Four tasks were used to assess children’s magnitude and ordinality knowledge. Two of the tasks were verbal and tested children’s oral number word knowledge (e.g., “one”, “two”, etc.). The other two tasks presented numerals on-screen and tested children’s written numeral knowledge (e.g., 1, 2, etc.). The group of tasks (i.e., number word or numeral) that participants began with was counterbalanced, and the order of the tasks (i.e., magnitude or ordinality first) within each group was randomized. Each task began with two warm-up trials (not included in scoring) with feedback on participants’ answers before moving on to the test trials. In each task, scores were based on the percent of test trials answered correctly.
Verbal Number Word Comparison Task. This task assessed children’s oral number word magnitude knowledge. For this task, the experimenter said two number words, each between one and nine, and the participants were instructed to say which of the two spoken number words was more. The numbers used for the 26 test trials were taken from a previous study . Half of the trials had a distance of 1 through 3 between the digits (e.g., “one” versus “four”) and the other trials had a distance of 4 through 7 between the digits (e.g., “two” versus “seven”).
Numeral Comparison Task. This task assessed children’s written numeral magnitude knowledge. Children saw two single-digit numerals between 1 and 9 on the screen, and the experimenter asked them to click on the numeral that was larger. Note that the researchers did not say the numbers out loud; rather they said, “please click on the number that you think is more.” This task contained the same 26 trials from the verbal number word comparison task, and the structure of each trial was the same. In addition, for all numeral tasks, a fixational cross was presented for 500ms between trials to help the participant know when a different trial would appear.
Verbal Number Word Order Judgment Task. This task assessed children’s number word ordinality knowledge. Children were tasked with judging if a triplet of spoken single-digit number words were in order (e.g., “are the numbers two, three, four in order from smallest to biggest?”). The child provided a verbal yes/no response. After the two practice trials with feedback, there were 32 test trials. These trials also contained multiple sequences of different spacing (e.g., adjacent sequences where all numbers were consecutive when put in order, nonadjacent sequences that skipped numbers in some sort of pattern like “one, three, five” or “two, five, eight,” and unequal sequences that skipped numbers without a pattern like “one, four, six” or “two, four, seven”). In addition, all of the trials that were not in the correct order were in mixed order (e.g., “six, four, nine”).
Numeral Order Judgment Task. This task assessed children’s numeral ordinality knowledge. Similar to previous studies [11, 12], for this task, children saw triplets of single-digit numerals on the screen, and the researcher asked them if “the numbers are in order from smallest to biggest.” Children provided their answer by clicking on either the yes or no button on their screen. This task contained the same 32 test trials from the Number Word Order Judgment Task, and the structure of a trial was the same.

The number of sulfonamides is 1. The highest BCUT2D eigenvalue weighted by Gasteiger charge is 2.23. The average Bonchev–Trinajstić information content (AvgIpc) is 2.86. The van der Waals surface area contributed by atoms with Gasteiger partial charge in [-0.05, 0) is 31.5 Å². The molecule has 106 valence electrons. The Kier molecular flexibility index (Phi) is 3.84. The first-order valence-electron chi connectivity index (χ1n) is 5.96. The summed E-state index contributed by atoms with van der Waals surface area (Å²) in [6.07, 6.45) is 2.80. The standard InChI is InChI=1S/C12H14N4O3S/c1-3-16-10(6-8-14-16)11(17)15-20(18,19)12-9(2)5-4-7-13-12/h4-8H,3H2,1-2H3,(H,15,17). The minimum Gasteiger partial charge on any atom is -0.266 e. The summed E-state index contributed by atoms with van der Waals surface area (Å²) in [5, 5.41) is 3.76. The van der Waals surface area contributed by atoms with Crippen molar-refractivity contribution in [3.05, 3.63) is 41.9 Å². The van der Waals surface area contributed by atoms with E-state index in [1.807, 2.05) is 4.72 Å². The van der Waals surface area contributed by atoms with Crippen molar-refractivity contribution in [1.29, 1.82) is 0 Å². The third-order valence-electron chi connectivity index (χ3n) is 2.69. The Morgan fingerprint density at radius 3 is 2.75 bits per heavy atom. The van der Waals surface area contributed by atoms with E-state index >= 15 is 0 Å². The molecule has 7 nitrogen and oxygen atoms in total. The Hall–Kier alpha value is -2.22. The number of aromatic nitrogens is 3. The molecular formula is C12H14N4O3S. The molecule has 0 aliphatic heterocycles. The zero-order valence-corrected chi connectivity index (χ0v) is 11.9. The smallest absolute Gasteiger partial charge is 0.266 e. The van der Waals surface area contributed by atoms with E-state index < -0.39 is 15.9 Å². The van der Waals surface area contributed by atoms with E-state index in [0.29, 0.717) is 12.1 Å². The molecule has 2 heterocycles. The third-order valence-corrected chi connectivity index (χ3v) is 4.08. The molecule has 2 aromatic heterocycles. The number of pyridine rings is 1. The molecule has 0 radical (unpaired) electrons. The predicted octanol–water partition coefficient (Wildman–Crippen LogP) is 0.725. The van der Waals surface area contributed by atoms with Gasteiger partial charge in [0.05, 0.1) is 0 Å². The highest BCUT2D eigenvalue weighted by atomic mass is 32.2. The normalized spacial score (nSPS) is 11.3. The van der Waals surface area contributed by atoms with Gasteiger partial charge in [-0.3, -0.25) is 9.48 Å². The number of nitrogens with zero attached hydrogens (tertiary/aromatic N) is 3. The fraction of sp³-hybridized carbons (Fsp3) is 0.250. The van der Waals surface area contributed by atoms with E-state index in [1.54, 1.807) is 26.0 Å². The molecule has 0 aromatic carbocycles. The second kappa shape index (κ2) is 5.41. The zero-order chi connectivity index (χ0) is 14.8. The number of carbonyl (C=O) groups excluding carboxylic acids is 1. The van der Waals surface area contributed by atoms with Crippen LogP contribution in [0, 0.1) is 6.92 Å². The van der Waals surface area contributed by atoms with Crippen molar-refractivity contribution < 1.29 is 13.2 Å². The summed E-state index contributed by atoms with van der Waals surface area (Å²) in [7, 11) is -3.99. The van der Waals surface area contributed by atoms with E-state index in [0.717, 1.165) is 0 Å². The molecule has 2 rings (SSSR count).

Data Analysis. Task performance was determined based on the percent of test trials that the participant was correct on for each of the four tasks. We conducted correlation analyses to assess the relationship between numeral ordinality task performance with those on the other tasks, when appropriate, by using Pearson correlation coefficients to determine the strength and direction of the association.
Second, given that previous research had suggested that children develop their number word knowledge prior to their numeral knowledge , a t-test was also conducted to examine if children’s number word ordinality knowledge was significantly better than their numeral ordinality knowledge. All analyses were conducted using the statistical software JASP .
|Table 1. Performances on the Different Number Tasks|
|Task Type||Mean (SD)|
|Verbal Number Word Comparison Task||0.98 (0.03)|
|Numeral Comparison Task||0.99 (0.03)|
|Verbal Number Word Order Judgment Task||0.75 (0.19)|
|Numeral Order Judgment Task||0.69 (0.18)|
Figure 1. Scatterplot of the Relationship Between Number Word Order Task Scores with Numeral Order Task Scores
Table 1 provides descriptive statistics. Similar to previous studies, participants’ magnitude knowledge on the comparison tasks for both number words and numerals was significantly higher than their ordinality knowledge. In fact, 16/18 children got at most one trial wrong on the number word comparison task, and 16/18 children got at most one wrong on the numeral comparison task. However, because so many participants performed essentially perfectly on the magnitude comparison tasks, there was too little variability in these performances to appropriately find their associations with numeral ordinality performances.
For the one calculated relationship between number word ordinality and numeral ordinality performance, it was found to be strong and significant (r = .75, p < .001). This suggests there is a relationship between children’s number word ordinality and their numeral ordinality knowledge.
In addition, a t-test comparing performance on the number word order judgment and numeral order judgment tasks indicated a significant difference. Children’s number word order judgment performance was significantly better than their numeral order judgment performance (see Table 1), t = 1.88, p < 0.05.